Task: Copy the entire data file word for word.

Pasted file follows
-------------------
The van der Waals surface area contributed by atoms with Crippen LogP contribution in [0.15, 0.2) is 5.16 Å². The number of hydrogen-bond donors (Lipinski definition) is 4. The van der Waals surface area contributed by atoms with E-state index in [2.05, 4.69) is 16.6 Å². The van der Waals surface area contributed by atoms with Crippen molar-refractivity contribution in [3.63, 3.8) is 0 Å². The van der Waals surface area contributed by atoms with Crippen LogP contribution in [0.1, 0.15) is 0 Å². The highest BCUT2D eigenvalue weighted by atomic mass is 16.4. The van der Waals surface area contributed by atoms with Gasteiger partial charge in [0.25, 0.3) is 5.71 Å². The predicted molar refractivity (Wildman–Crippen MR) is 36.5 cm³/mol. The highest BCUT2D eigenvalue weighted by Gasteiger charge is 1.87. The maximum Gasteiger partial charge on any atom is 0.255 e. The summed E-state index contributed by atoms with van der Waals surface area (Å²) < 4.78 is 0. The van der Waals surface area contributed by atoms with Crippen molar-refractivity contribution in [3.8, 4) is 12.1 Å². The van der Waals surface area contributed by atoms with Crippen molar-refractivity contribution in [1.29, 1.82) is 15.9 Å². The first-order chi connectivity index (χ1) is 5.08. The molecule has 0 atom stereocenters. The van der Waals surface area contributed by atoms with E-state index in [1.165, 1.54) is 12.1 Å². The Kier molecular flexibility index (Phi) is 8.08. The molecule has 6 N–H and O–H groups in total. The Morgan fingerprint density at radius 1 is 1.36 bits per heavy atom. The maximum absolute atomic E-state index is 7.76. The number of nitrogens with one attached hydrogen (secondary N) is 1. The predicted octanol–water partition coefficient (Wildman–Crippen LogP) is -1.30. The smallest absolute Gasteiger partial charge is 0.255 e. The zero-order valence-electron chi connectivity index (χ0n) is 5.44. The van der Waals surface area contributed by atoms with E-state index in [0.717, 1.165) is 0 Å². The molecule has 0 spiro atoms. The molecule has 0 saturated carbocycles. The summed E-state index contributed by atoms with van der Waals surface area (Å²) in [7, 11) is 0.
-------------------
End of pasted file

The van der Waals surface area contributed by atoms with Crippen LogP contribution in [0.15, 0.2) is 5.16 Å². The number of hydrogen-bond donors (Lipinski definition) is 4. The van der Waals surface area contributed by atoms with E-state index in [2.05, 4.69) is 16.6 Å². The van der Waals surface area contributed by atoms with Crippen molar-refractivity contribution in [3.63, 3.8) is 0 Å². The van der Waals surface area contributed by atoms with Crippen LogP contribution in [0.1, 0.15) is 0 Å². The highest BCUT2D eigenvalue weighted by atomic mass is 16.4. The van der Waals surface area contributed by atoms with Gasteiger partial charge in [0.25, 0.3) is 5.71 Å². The predicted molar refractivity (Wildman–Crippen MR) is 36.5 cm³/mol. The highest BCUT2D eigenvalue weighted by Gasteiger charge is 1.87. The maximum Gasteiger partial charge on any atom is 0.255 e. The summed E-state index contributed by atoms with van der Waals surface area (Å²) < 4.78 is 0. The van der Waals surface area contributed by atoms with Crippen molar-refractivity contribution in [3.8, 4) is 12.1 Å². The van der Waals surface area contributed by atoms with Crippen molar-refractivity contribution in [1.29, 1.82) is 15.9 Å². The first-order chi connectivity index (χ1) is 5.08. The molecule has 0 atom stereocenters. The van der Waals surface area contributed by atoms with E-state index in [1.165, 1.54) is 12.1 Å². The Kier molecular flexibility index (Phi) is 8.08. The molecule has 6 N–H and O–H groups in total. The Morgan fingerprint density at radius 1 is 1.36 bits per heavy atom. The maximum absolute atomic E-state index is 7.76. The number of nitrogens with one attached hydrogen (secondary N) is 1. The predicted octanol–water partition coefficient (Wildman–Crippen LogP) is -1.30. The smallest absolute Gasteiger partial charge is 0.255 e. The zero-order valence-electron chi connectivity index (χ0n) is 5.44. The van der Waals surface area contributed by atoms with E-state index in [0.717, 1.165) is 0 Å². The molecule has 0 spiro atoms. The molecule has 0 saturated carbocycles. The summed E-state index contributed by atoms with van der Waals surface area (Å²) in [7, 11) is 0.